Why Energy Is Dragging European Markets Down
The FTSE 100 (INDEX: ^FTSE) closed down 0.56% after opening the day in positive territory. It wasn't alone among falling European indexes, as the STOXX 50 (INDEX: ^STOXX50E) fell 0.58%, as well.
What has dragged down European indexes? In large part, energy was the culprit. Total (NYS: TOT) is dealing with a gas leak in the North Sea that has caused other large companies like Shell to evacuate their own platforms. There's a reason for queasiness in the energy sector: A series of gas and oil incidents is drawing attention to the difficulties of offshore drilling.
The most notable example was in 2010, when BP (NYS: BP) -- which was among the FTSE's biggest losers at a 2.19% loss -- suffered the tragic Deepwater Horizon drilling accident. However, recent events like Chevron's (NYS: CVX) spill off the coast of Brazil have brought focus back to offshore drilling. Total maintains that the leak is at the platform level, rather than the sea floor. This differentiates it from BP's spill, which dragged on for months as engineers struggled to operate robots at that depth.
While today's 0.56% drop in the FTSE isn't significant, the energy news causing the drop is a reminder that companies within the energy space take on more risk as they move to more unconventional reserves. Chevron's leak in Brazil is estimated to amount to just a few thousand barrels -- far less than the 4.9 million that leaked from BP's Macondo well. Yet Chevron is being threatened with up to $11 billion in litigation from Brazilian authorities. The lesson? Diversification is more important than ever if you're an energy investor. That being said, with companies in the sector trading between five times and 10 times earnings, any continued drop should yield some very solid bargains for investors in the space.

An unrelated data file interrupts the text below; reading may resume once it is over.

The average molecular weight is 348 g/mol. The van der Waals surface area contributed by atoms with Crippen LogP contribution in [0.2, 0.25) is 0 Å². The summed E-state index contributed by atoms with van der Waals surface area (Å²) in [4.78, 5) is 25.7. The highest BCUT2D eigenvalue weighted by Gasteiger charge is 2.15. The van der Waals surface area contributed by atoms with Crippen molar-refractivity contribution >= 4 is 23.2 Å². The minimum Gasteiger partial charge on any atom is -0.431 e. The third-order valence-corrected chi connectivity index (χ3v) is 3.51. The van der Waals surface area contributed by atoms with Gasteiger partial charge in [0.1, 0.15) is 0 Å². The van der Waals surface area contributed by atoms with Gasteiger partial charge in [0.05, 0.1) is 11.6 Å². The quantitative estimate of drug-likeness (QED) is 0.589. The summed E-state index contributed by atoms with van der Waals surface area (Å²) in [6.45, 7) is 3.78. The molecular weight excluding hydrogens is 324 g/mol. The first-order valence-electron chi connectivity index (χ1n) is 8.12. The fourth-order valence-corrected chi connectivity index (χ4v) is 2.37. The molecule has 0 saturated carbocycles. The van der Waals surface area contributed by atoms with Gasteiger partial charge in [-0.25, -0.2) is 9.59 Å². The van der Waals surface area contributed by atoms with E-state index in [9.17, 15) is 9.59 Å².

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At the time this
article was published Eric Bleeker owns shares of no company listed above.Motley Fool newsletter serviceshave recommended buying shares of Total and Chevron. The Motley Fool has adisclosure policy.
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